The History of Riverside: The Territory, Early Settlement, and Planned Community
Eons ago, when the ice age was in its decline and the glaciers that covered the earth were receding, there was a very large glacial lake known as Lake Chicago that covered the area that is now Riverside. As the glaciers receded, they cut a path through this vicinity that ultimately left a chain of great lakes and a ridge or continental divide that surrounded one of those lakes--Lake Chicago that covered the area that includes Riverside, that ridge narrowed and divided the waters of the Chicago and DesPlaines rivers. During high water periods, the Des Plaines emptied part of its water into Lake Michigan through the south branch of the Chicago River and during low-water periods, the shallow channel or slough that formed was known as Mud Lake.
The Portage, cont'd
In 1673, early explorers Father Jacques Marquette and Louis Joliet, were returning from exploring the Mississippi River and portaged through Mud Lake and the Chicago River. There was a creek at what is now 48th Street and Harlem Avenue which connected the Des Plaines River and Mud Lake. The shorter route to Lake Michigan was probably disclosed to Marquette and Joliet by the Indians in the Arkansas River region who had been using the route for centuries. The area between the present-day villages of Riverside and Summit became known as the Chicago Portage.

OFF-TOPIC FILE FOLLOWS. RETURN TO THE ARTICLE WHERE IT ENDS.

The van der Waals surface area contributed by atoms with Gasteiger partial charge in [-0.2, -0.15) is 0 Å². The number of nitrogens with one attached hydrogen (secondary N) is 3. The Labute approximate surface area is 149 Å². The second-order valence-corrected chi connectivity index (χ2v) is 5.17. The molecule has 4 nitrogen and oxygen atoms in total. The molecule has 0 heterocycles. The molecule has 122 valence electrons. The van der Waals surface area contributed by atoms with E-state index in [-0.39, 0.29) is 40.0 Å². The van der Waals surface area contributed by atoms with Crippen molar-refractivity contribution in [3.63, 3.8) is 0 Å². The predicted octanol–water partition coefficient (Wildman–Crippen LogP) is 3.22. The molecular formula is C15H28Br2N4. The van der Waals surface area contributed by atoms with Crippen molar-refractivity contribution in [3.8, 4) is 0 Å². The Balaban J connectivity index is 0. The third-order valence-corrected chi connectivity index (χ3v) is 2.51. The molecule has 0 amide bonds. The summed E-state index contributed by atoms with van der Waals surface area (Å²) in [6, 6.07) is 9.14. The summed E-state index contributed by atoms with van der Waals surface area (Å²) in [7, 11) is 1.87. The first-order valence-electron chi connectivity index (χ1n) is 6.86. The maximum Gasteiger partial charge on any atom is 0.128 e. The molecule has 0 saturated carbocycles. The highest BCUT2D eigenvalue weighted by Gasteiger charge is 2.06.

The Portage was approximately nine miles long, but its exact location was not recorded until 1682 when LaSalle made his last of three trips to this area from Canada. The geographic location of this portage was the main reason the city of Chicago grew where it did rather than at the extreme south end of Lake Michigan.
French, Indian, British Possession
Until 1700, the Portage was controlled by the French and their Indian allies. This afforded them power over the fur trade in the territory, then a great commercial activity in the country. By 1763, though, after years of conflict among the French, British and Indian settlers regarding the control of the Portage and the northwest fur trade, France had lost all of its possessions east of the Mississippi River, including governance of the Portage.